Author explores hockey’s dark side

[attach]5766[/attach]At age 11, Gare Joyce started writing a biography on heavyweight boxer Jack Johnson, marking the beginning of his career as a writer and sports journalist.

“I was just the strangest little kid,” he says from a booth at TKO’s, the Sport Pub on the Danforth. “I loved sports but I loved sports writing more. I remember I was a fan of writers, sports writers, not just newspapers but Sports Illustrated especially.”

Along with collecting and rereading articles to the point of practically memorizing them, he says he learned a lot from a summer he spent going through dozens of books while watching over a pool that wasn’t frequented by kids.

“Literally I could be sitting there reading 300 pages a day,” he says. “I remember the first book I read that summer was In Cold Blood. I think that’s really more than any college or university course or anything. I think that I learned more about books and writing sitting by a wading pool, working on my tan.”

Although the veteran journalist and current features editor and writer at Sportsnet magazine spent most of his 30-year career to date covering sports and writing non-fiction titles like The Devil and Bobby Hull and The Ovechkin Project, he recently ventured into fiction with his debut mystery novel The Code. It features a former professional hockey player turned scout with a background in criminology.

“Hockey is such a strange subculture crowded with people whose values are distorted by envy and ambition and lust for money and in any sort of subculture like that bad things will happen and in this book a very damaged individual commits an awful crime and my guy solves it,” he summarizes.

Even though the story also plays out in Peterborough and Frankfurt, Germany, both Joyce and protagonist Brad Shade have strong local ties.

“Someone from East York or Leaside could pick the book up and then they might find a real name of someone because with some of my friends I didn’t even bother changing their names at all,” says Joyce, who like Shade grew up in East York and attended East York Collegiate.

He says Shade played hockey at the Ted Reeve Community Arena and the Leaside Arena, where his father coached the Metro Toronto Police hockey team.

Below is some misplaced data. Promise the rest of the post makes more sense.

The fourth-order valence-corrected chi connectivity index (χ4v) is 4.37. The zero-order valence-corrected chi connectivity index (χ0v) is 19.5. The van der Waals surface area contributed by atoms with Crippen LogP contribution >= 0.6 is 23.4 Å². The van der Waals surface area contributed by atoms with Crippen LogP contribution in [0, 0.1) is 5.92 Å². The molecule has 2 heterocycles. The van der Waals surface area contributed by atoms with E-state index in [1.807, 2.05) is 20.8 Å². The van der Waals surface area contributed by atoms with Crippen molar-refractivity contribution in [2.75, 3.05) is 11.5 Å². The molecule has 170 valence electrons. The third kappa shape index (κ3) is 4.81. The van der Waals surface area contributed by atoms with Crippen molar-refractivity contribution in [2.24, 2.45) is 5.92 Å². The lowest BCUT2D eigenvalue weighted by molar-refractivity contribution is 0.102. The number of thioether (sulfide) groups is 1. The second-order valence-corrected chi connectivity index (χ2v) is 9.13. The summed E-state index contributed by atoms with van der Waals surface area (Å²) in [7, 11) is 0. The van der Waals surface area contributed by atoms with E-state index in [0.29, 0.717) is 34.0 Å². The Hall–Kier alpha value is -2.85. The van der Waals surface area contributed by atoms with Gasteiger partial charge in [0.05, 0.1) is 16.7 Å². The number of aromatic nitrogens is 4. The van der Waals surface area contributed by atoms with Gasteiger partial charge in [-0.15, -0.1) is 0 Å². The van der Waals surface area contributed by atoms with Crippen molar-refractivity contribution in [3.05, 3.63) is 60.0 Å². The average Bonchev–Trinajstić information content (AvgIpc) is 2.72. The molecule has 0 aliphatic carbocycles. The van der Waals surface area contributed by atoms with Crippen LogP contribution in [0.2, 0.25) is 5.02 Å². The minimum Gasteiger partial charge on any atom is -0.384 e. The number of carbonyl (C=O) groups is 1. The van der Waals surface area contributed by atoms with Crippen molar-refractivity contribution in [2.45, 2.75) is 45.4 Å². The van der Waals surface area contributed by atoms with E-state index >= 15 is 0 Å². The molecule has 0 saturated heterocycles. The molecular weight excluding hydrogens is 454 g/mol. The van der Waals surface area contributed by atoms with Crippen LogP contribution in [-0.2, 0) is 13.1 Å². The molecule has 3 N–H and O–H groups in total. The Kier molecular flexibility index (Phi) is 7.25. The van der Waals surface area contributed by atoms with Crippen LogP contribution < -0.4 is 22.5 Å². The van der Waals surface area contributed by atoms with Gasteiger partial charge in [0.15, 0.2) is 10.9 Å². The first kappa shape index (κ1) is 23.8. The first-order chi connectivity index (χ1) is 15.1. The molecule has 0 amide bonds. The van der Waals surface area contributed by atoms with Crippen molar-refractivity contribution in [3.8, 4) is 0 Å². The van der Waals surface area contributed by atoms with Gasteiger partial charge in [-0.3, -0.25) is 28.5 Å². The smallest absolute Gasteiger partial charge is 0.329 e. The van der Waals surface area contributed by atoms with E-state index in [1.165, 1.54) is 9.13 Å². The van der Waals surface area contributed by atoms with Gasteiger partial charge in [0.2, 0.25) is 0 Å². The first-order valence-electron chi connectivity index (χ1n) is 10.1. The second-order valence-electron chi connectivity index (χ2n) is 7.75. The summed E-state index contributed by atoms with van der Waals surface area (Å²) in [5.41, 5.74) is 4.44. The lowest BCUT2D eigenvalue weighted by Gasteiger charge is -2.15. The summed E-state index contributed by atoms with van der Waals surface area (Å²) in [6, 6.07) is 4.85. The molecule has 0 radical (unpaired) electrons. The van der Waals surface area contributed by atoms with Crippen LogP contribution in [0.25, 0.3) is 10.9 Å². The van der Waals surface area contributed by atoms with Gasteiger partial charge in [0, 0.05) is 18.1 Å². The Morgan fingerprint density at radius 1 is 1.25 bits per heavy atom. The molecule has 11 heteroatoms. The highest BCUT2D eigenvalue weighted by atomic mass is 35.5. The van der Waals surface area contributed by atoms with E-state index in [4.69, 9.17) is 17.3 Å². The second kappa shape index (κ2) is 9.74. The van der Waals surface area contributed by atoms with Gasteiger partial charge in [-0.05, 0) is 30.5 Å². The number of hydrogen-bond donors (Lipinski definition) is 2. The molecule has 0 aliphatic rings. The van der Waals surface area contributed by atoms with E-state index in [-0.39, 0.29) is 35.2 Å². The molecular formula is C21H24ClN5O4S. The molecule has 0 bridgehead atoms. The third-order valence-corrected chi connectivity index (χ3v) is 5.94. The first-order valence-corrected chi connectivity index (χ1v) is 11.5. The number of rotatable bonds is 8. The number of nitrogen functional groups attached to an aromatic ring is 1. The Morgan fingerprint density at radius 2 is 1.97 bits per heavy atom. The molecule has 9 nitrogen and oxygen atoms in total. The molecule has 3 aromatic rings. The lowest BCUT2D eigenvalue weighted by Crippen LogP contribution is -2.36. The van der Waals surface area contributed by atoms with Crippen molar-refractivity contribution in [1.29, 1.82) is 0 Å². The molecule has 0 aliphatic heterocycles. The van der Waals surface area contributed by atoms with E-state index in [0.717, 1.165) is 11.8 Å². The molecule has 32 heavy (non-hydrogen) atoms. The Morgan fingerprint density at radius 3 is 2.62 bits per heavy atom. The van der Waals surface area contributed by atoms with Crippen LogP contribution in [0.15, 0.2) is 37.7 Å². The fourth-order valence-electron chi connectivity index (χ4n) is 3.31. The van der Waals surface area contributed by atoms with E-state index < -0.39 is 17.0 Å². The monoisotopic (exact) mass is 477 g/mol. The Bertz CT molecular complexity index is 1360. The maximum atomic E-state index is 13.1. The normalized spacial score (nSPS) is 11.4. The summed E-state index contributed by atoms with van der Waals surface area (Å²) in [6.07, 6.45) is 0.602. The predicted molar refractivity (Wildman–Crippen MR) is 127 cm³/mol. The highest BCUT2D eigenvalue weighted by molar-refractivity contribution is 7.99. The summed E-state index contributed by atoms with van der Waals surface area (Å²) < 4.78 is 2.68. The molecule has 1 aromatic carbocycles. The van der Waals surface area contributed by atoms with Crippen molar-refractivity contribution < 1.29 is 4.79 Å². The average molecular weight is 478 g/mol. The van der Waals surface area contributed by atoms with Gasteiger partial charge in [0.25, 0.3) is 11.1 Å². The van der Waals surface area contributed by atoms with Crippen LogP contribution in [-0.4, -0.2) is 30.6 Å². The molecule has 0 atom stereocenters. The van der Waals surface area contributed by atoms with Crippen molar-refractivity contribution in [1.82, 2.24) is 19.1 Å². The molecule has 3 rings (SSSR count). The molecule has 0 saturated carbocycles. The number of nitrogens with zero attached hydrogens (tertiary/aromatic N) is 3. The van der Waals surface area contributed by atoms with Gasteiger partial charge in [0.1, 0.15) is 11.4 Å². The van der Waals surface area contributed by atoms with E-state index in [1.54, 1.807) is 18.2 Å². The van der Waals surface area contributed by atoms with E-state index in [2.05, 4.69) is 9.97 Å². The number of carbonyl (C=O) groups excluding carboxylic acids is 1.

The character of Shade’s father, Joyce says, is based on the father of one of his best friends, Ivan McAnsh, who was a police officer for 32 years and a longtime coach of the police hockey team they used to play pick-up hockey with on Saturday nights.

The book’s local watering hole, the Merry Widow, is also loosely based on TKO’s.

“It just seemed like the right fit,” says Joyce. “I think you set a book in a place that you know. I think the thing is we just think of it as so everyday but people from not around here, they think it’s exotic.”

Although he previously attempted fiction writing, including a young adult novel, and did publish a short story in ESPN The Magazine’s fiction issue, it was his editor at Penguin Canada, Nick Garrison, who motivated him to delve into the mystery genre.

“He believed when I only suspected,” he says. “So that’s great. You need to have that sort of support.”

While working full-time and on two other non-fiction books, he says he wrote the first 15,000 words within three weeks and was then given the go-ahead to finish The Code. Although he admits it was a lot of work, he says it was so much fun it didn’t feel like work.

“I’d get up at four in the morning and try and write four, five hours before breakfast,” he says. “Those are my best hours, that’s when you’re least distracted. I love this city in the early morning hours. I’d go out to the Tim Hortons or something and sit there for hours at a time sulking up time and space in a 24-hour establishment just so I wouldn’t go back to sleep.”

Before the book was released in January, Joyce says he was already writing the next installment in the series, which is called The Black Ace and will be available in 2013. He divulges it will be set in a small town in Western Canada.

“A former teammate of Brad Shade meets his maker and only after his death does Brad realize he didn’t know this guy as well as he did and he wasn’t who he thought he was and that holds the key to his demise,” he says.

Although writing mysteries is very plot driven, Joyce says it felt more like he was doing a grand experiment rather than writing fiction the first time around.

“The sequel that I’m writing right now, I’m doing it right,” he says. “This one, it was by the seat of my pants. It was a great leap of faith.”

Joyce says he’s always enjoyed old-fashioned detective series and is a devout reader of Dashiell Hammett, Raymond Chandler and Ross Mcdonald, whom he calls the three pillars of detective novels. He recollects having excellent English teachers in high school including Mr. Kofsky, Mr. Demuth and Mr. Rempel.

“They were all really supportive and sort of encouraged me to write and encouraged me not to write other people’s essays,” he says. “I did sometimes.”

Although he first saw a copy of his book in Book City on Danforth Avenue, which he’s been frequenting for 20 years, he says seeing it in the Chapters Indigo at Bloor and Bay was a memorable experience.

“Seeing it in the best seller section beside Michael Ondaatje or something, that was a trip,” he says. “And to have friends come up and tell me that they liked the book, that was a charge.

“Reading the reviews, that was the scary part.”